The Mountain Partnership Secretariat is the organizational entity that supports and serves its members. The Secretariats’s current structure consists of a central Hub in Rome and decentralized Hubs in Latin America, Asia/Pacific, Central Asia, and Europe. The Secretariat helps to link existing activities in mountain development, foster synergies to promote closer collaboration, avoid duplication, and achieve greater coherence and better results in terms of sustainable development.
Establishing a North American Mountain Partnership Hub in Aspen will help its members, which include the City of Aspen and Town of Basalt, connect and interact with one another and with the rest of the international membership. It also will allow their positions to be better represented in critical international policy discussions and give the North American mountain region more prominence in the world. Furthermore, it will offer public and private entities unique opportunities to network within the vast international mountain community.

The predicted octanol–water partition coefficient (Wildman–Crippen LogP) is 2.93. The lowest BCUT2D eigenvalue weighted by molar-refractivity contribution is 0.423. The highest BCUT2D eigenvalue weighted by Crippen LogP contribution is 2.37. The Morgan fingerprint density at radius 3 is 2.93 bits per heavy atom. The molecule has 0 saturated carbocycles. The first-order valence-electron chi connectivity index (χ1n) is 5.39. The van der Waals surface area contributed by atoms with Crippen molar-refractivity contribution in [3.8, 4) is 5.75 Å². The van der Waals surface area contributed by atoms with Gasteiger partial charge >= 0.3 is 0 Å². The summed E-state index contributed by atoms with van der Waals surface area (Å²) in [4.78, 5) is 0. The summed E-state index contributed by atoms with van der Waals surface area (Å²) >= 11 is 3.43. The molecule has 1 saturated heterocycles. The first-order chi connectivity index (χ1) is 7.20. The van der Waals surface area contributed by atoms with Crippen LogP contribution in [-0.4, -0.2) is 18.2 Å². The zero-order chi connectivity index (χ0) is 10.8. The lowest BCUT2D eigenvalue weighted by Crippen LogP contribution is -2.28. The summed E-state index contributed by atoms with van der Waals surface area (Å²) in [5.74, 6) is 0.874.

The Aspen International Mountain Foundation (AIMF) brings over a decade of experience addressing issues facing mountain communities. As a member of the Mountain Partnership, AIMF has now launched a campaign to establish the North American Hub. The Mountain Partnership Secretariat enthusiastically endores AIMF’s efforts. We are confident that the City of Aspen and the entire Roaring Fork Valley, with their leadership role in promoting sustainable living in mountain communities, would provide an extraordinary venue for the Mountain Partnership’s activities.
I urge you to generously support AIMF’s efforts and help make Aspen the North American home to the Mountain Partnership.
Aspen International Mountain Foundation
P.O. Box 0-3
Aspen, CO 81612
Ambassador to FAO
United States Mission to the United
Nations Agencies for Food and Agriculture
Permanent Representation to FAO
AIMF Leading Efforts to Coordinate a Report for Rio+20